So youve just started you job search again. What you dont include on your resume can be as important as what you do include. Here are 10 things you should leave off:
1. An objective + Personal Information
Resume objectives never help and often hurt. Not only do they feel outdated at this point, but theyre all about what you want, rather than what this stage of the hiring process is all about--what the employer wants. Your resume should be about showing your experience, skills, and accomplishments. If you want to talk about how this particular position is the perfect next step in your career, use the cover letter for that. Also leave out, personal information such as, date of birth, full address, and marital status.
2. Short-term jobs.
Short-term jobs raise red flags for hiring managers, who will wonder if you were fired, couldnt do the work, or had trouble getting along with co-workers. Plus, a few months on a job wont typically be useful in showing any real accomplishments or advancement anyway.
[Related: 29% of Job Seekers Haven’t Updated Resume in Over a Year!]
One exception to this rule is if the job was short-term because it was designed that way, like contract work or, say, working on a political campaign. Those wont raise the sorts of questions above, because youll have an explanation that doesnt reflect on you poorly.
3. A functional format.
Functional resumes (which list skills and abilities without including a chronological job history) are widely hated by employers, since they easily mask limited work experience or significant work gaps and make it difficult to understand a candidates career progression. For most hiring managers, these resumes are an immediate red flag that you might be hiding something.
4. Your photo.
Unless youre applying for a job as a model or actor, photos of yourself have no place on your resume. Since your appearance has nothing to do with your ability to do the job, including a photo comes across as naive and unprofessional.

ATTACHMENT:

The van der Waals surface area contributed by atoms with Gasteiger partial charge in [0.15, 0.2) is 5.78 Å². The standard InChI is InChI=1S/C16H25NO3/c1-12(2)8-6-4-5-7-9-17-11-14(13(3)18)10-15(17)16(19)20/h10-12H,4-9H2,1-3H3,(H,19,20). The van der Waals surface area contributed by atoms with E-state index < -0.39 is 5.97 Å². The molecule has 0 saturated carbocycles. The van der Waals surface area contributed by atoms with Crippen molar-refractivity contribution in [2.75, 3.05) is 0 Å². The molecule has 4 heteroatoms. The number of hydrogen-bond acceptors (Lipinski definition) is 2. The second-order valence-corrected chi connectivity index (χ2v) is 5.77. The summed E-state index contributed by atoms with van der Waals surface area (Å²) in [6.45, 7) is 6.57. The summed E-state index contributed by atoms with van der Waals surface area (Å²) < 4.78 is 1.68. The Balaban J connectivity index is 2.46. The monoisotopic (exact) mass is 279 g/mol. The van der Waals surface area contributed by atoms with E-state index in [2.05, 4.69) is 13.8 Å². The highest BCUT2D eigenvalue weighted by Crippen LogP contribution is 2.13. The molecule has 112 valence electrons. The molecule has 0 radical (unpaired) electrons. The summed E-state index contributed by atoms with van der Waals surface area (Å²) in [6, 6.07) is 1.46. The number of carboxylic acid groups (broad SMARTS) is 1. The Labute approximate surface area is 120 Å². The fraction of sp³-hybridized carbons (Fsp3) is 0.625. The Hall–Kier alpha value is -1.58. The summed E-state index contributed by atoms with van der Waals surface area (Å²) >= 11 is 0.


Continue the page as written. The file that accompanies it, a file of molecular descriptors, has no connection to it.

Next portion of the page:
5. A fancy design.
Heres what most hiring managers think when we see a resume with unusual design or use of color: Does this candidate think that their skills and achievements wont speak for themselves? Do they not understand what employers are looking for? Do they put an inappropriate emphasis on appearances over substance? (The obvious exception to this rule is if youre applying for design jobs.)
6. Subjective descriptions.
Your resume is for experience and accomplishments only. Its not the place for subjective traits, like "great leadership skills" or "creative innovator." Smart employers ignore anything subjective that applicants write about themselves because so many peoples self-assessments are wildly inaccurate, so your resume should stick to objective facts.
7. Any mention of high school.
If youre more than a few years past your high school graduation date, employers dont care which high school you attended or how accomplished you were there. Keep any mention of high school off your resume.
8. Extra pages.
If youre in your 20s, your resume should only be one page; theres not enough experience to justify a second one. If youre older, two pages are fine, but you go over that limit at your own peril. Hiring managers may spend only 20 or 30 seconds on your application initially, so extra pages are either ignored or they dilute the impact of the others. Your resume should be for highlights, not extensive detail.
[Related: 6 Resume tips to look great, Appearances Count!]
9. Your salary.
Resumes dont typically include a salary history, so candidates who include it come across as naive. And by sharing that information unbidden, youll also compromise your negotiating power later.
Any mention of references, including the statement: "references are available upon request." You dont need to say that youll provide references if asked, because that goes without saying. Youre not causing any harm by including that now somewhat-dated statement, but it takes up space you could use for something else.
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